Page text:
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Sneak preview: Ohio Secretary of State Frank LaRose, the state’s chief elections officer, said Wednesday he supported ending August elections last year because municipalities, local school districts, local sewer districts and others scheduled August elections “to have a sneaky levy when nobody’s paying attention.” But he’s not objecting to an Aug. 8 election to make it harder to pass a constitutional amendment. “A statewide issue is a very different thing. And there will be, I can promise you, a lot of coverage, a lot of news about it,” he said Wednesday. LaRose wants the legislation related to an August election to pass 100 days before so local election boards have time to prepare. He also wants the legislature to give him $10 million to $15 million to pay for it, he said. Later Wednesday, a Senate committee held hearings on a bill to require a 60% supermajority at the ballot box, up from the current 50% plus one vote simple majority, and to schedule the Aug. 8 election, which would preempt an abortion rights constitutional amendment.

Born to run: Ohio’s 2026 gubernatorial election has another early entrant. Pelzer reports that Jeremiah Workman has launched what might be a longshot campaign in a crowded GOP primary field that is expected to include both Lt. Gov. Jon Husted and Attorney General Dave Yost, among others. Workman was Joe Blystone’s running mate in his unsuccessful campaign to spoil Gov. Mike DeWine’s reelection last year.

Low bid: Local infrastructure projects are being held up by decades-old state rules for competitive bidding, USA Today Network Ohio Breau’s Anna Staver reports. So-called “force account” limits date to the 1970′s, and Staver reports that some county engineers say they are far too low. State lawmakers are trying to address the limits in the transportation budget, which must be in place by Friday.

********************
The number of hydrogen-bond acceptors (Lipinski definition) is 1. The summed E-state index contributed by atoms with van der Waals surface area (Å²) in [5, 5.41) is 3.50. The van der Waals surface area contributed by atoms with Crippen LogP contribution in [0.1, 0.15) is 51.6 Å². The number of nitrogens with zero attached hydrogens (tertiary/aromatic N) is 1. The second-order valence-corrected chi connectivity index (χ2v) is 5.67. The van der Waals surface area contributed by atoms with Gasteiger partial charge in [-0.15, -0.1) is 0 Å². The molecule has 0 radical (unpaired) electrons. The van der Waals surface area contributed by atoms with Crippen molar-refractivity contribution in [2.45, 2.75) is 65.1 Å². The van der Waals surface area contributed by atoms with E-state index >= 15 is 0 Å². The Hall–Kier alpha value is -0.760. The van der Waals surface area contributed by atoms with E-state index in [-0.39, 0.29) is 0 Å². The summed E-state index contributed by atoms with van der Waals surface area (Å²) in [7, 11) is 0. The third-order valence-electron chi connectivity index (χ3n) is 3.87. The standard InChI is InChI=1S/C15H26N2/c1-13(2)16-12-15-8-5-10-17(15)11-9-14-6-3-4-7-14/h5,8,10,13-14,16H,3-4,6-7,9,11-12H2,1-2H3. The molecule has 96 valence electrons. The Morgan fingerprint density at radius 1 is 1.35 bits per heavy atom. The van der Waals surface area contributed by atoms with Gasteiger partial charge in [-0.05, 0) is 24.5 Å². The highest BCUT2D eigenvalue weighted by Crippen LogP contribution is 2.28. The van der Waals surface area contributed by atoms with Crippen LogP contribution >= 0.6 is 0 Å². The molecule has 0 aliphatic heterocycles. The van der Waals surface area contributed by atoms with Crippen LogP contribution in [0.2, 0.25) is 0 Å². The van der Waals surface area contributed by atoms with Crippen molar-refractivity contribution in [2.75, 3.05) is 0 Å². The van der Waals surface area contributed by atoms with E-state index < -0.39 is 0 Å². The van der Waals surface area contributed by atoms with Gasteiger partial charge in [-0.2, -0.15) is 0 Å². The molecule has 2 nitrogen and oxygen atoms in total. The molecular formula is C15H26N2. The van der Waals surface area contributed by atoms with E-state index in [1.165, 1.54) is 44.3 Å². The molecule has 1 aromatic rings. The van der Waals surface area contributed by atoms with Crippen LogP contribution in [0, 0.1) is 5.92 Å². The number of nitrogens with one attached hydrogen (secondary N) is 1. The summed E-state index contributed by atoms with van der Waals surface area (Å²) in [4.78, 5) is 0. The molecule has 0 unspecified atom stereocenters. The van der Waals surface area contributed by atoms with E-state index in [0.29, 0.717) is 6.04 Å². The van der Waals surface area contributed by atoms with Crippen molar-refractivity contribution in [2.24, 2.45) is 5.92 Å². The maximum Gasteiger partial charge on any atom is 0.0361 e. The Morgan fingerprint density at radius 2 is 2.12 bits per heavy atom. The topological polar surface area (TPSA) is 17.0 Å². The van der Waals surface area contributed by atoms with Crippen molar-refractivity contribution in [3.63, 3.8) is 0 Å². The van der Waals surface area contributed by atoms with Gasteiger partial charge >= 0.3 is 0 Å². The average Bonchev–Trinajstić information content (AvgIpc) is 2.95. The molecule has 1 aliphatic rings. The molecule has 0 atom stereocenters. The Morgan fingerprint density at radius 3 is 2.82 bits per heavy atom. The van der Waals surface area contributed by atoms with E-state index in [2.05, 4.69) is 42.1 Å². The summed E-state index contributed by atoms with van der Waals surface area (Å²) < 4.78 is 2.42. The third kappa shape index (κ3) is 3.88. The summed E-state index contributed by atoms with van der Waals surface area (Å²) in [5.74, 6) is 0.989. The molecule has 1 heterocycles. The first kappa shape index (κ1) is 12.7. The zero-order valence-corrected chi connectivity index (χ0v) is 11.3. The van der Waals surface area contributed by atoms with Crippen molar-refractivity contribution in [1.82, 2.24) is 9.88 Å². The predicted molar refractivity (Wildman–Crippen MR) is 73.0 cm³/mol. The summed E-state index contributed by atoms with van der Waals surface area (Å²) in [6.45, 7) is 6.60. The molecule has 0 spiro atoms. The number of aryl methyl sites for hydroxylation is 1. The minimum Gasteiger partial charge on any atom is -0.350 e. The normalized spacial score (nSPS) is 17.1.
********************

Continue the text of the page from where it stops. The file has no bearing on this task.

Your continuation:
Witness intimidation? U.S. Rep. Jim Jordan, a Champaign County Republican who chairs the House Judiciary Committee, on Tuesday sent a letter asking IRS commissioner Daniel Werfel and Treasury Sec. Janet Yellen about an IRS visit to the residence of journalist Matthew Taibbi, the day he testified before Jordan’s committee on the Twitter files. “The circumstances surrounding the IRS’s unannounced and unprompted visit to Mr. Taibbi’s home, at the exact time that he was testifying to Congress about ‘the most serious government abuse he has witnessed in his career as a journalist, are incredible,” the letter said. “These facts demand a careful examination by the Committee to determine whether the visit was a thinly-veiled attempt to influence or intimidate a witness before Congress.”

Five Questions

Rep. Anita Somani, a Democrat from suburban Columbus, is an OB-GYN and a freshman state representative from Ohio House District 11:

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1. What are your priorities for this legislative session?